DUBAI (Reuters) - Ageing Gulf Arab rulers swiftly congratulated Qatar's young new emir on his accession on Tuesday, but will be in no rush to emulate his father's abdication - for them, hereditary rule is for life.
The ascent to power of Crown Prince Sheikh Tamim, 33, provides a stark contrast to other Gulf Arab states whose youthful populations are ruled by kings or princes in their 60s, 70s and 80s, some with heirs of the same vintage.
The step is sure to stir the interest of young Arab royals around the Gulf, especially those impatient for plum state jobs shared out in royal deliberations far from the public eye.
And in time, as Tamim's profile grows, his rule may raise expectations of more youth-friendly policies in Gulf societies where almost a third of the population is under 15.
Since Arab uprisings erupted in 2011, Gulf states have worked harder to provide more jobs and better social services to Internet-savvy populations increasingly outspoken online.
But reverence for age, and a view of Qatar as an irrelevant maverick, mean other Gulf states are unlikely to follow the example Qatar set on Tuesday when the emir handed over to Tamim, hailing the "innovative ideas and active energies" of youth.
"This step will not be repeated in other parts of the Arab world," ِAbdulkhaleq Abdulla, a political scientist in the United Arab Emirates. "What happened in Qatar will be forgotten."
Analysts also suggest that the complex internal politics of Gulf ruling families, which often involve balancing rival dynastic lines, tend to exhaust the energies of senior players.
ELITES GET SET IN THEIR WAYS
Tough decisions on succession tend to get put off.
"Elites get set in their rules and operations, in their way of thinking and of working," said Shafeeq Ghabra, professor of political science at Kuwait University. "They just keep going for decades until things become problematic and crises happen."
In Oman, for example, Sultan Qaboos bin Said, 72, who has yet to name a successor, has ruled for 43 years. Kuwait's emir, Sheikh Sabah al-Ahmed al-Sabah, 84, put in 40 years as foreign minister before acceding to the top job.
Bahrain's powerful Sheikh Khalifa bin Salman bin Khalifa, in his late 70s, an uncle to the king and an advocate of stringent internal security, has been prime minister for four decades.
In Saudi Arabia, the largest and most powerful Gulf Arab state, the ruling al-Saud family has cautiously elevated younger princes over the past two years, but has given no hint that it is contemplating a Qatar-style transfer of top roles.
Two royal deaths since 2011 have led King Abdullah, who turns 90 this year, to retire some older princes and promote comparatively younger members of the family to senior posts.
Prince Mohammed bin Nayef, 53, made Interior Minister in November, is now the most powerful prince of his generation, commanding a ministry that oversees the kingdom's formidable security infrastructure and 13 provincial governors.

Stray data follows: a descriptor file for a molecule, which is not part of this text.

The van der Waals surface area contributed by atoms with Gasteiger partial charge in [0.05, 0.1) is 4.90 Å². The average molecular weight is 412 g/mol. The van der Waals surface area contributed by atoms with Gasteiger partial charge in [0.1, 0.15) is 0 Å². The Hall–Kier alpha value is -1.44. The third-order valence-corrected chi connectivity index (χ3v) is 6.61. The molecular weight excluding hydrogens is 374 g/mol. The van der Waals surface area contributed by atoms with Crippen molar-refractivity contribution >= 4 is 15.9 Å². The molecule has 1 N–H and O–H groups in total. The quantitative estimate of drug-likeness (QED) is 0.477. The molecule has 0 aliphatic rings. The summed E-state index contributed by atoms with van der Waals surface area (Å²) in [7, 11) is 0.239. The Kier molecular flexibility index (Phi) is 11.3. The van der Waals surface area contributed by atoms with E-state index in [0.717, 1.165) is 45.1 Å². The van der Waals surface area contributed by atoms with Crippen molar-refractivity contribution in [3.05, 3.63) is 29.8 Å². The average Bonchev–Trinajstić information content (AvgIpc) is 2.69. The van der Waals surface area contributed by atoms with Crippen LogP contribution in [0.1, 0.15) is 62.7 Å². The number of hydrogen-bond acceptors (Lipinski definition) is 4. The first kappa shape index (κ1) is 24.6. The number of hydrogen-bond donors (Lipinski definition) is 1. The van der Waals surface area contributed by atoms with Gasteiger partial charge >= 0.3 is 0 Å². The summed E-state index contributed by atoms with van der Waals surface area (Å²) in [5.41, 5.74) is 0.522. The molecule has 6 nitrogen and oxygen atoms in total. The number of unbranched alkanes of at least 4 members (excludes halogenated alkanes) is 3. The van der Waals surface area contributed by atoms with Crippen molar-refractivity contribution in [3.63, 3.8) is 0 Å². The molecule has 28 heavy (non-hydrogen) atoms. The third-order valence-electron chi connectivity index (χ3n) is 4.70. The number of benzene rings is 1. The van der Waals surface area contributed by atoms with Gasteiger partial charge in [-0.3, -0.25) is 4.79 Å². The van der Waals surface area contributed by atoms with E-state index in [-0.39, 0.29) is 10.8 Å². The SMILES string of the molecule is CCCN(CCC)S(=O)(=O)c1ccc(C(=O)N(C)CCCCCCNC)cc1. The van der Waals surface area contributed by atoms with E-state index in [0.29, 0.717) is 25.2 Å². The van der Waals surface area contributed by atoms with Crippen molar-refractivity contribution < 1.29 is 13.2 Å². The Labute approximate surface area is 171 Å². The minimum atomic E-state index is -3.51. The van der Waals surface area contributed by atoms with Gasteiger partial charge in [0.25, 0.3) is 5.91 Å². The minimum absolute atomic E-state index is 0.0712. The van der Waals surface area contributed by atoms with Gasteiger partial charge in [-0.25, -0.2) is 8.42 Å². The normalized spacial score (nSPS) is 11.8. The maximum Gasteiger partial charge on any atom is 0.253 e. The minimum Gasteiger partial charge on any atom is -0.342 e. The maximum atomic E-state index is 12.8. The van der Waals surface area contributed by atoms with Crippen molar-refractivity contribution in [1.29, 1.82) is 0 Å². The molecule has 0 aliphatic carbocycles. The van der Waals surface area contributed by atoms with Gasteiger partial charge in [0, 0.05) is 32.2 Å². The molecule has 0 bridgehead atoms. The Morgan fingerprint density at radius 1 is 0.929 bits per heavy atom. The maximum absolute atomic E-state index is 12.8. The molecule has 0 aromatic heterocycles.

King Abdullah's son, Prince Miteb, who took command of the National Guard from his father in 2010, was made a full minister in May, reinforcing his seat at the top table.
Other members of the next generation - grandsons rather than sons of the dynasty's founder King Abdulaziz al-Saud - have been made governors of the Riyadh and Eastern provinces.
SIZE OF SAUDI FAMILY SLOWS DECISIONS
However, while younger princes may be hungry for top jobs, Saudi and Gulf analysts say whatever happens in Qatar will make little difference to its larger neighbor's succession process.
For one thing, the complex internal politics of the roughly 7,000-strong al-Saud family makes any direct power shift to younger men much trickier than within Qatar's al-Thani dynasty.
Unlike in Qatar, Saudi succession does not pass from father to son but down a line of brothers born to King Abdulaziz and then to an as-yet unchosen prince from the younger generation.
That means there is no single clear candidate among the younger princes for the family to rally around. Instead, there are half a dozen who might one day become king.
Princes in their 50s and 60s in Saudi Arabia at best occupy deputy ministerial positions or governorships of small provinces, making them callow by the standards of a family that likes its senior princes to have held top jobs for decades.
Nevertheless, Tamim's youth could evolve into a potent symbol for Gulf states acutely aware of the need to address the concerns of their youthful and sometimes restless societies.
Christopher Davidson, a Gulf expert at Britain's Durham University, said Tamim's rise "ushers in the first generation of Gulf rulers who have near-native English, are fully social media-savvy, and are fully a product of the oil era."
Jane Kinninmont of the Chatham House think tank in London said the sight of an absolute monarch voluntarily stepping down "defies the conventional wisdom about the Gulf and will linger in the imaginations of many in the wider Middle East.
"It becomes harder for other powerful royals to insist the younger generation must wait years or decades for their turn in power. This has implications for every single one of the other Gulf countries."
(Additional reporting by Sami Aboudi, Amena Bakr, Yara Bayoumy, Mahmoud Habboush and Regan Doherty; Editing by Alistair Lyon)
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